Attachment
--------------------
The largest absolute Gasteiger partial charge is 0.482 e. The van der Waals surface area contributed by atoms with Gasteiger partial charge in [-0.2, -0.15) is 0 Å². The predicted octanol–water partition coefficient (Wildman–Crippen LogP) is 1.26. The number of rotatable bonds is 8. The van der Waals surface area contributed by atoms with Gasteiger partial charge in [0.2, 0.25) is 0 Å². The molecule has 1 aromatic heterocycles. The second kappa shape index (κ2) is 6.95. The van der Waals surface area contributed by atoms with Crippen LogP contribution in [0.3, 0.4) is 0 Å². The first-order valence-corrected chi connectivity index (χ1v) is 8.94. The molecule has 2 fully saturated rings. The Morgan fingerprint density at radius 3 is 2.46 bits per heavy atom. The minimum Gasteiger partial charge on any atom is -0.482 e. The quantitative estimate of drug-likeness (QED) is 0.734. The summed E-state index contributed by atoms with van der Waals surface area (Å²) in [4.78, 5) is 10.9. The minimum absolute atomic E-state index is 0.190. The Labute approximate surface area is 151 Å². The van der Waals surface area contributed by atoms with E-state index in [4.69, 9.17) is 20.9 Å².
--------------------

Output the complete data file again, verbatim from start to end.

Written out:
The largest absolute Gasteiger partial charge is 0.482 e. The van der Waals surface area contributed by atoms with Gasteiger partial charge in [-0.2, -0.15) is 0 Å². The predicted octanol–water partition coefficient (Wildman–Crippen LogP) is 1.26. The number of rotatable bonds is 8. The van der Waals surface area contributed by atoms with Gasteiger partial charge in [0.2, 0.25) is 0 Å². The molecule has 1 aromatic heterocycles. The second kappa shape index (κ2) is 6.95. The van der Waals surface area contributed by atoms with Crippen LogP contribution in [0.3, 0.4) is 0 Å². The first-order valence-corrected chi connectivity index (χ1v) is 8.94. The molecule has 2 fully saturated rings. The Morgan fingerprint density at radius 3 is 2.46 bits per heavy atom. The minimum Gasteiger partial charge on any atom is -0.482 e. The quantitative estimate of drug-likeness (QED) is 0.734. The summed E-state index contributed by atoms with van der Waals surface area (Å²) in [4.78, 5) is 10.9. The minimum absolute atomic E-state index is 0.190. The Labute approximate surface area is 151 Å². The van der Waals surface area contributed by atoms with E-state index in [4.69, 9.17) is 20.9 Å².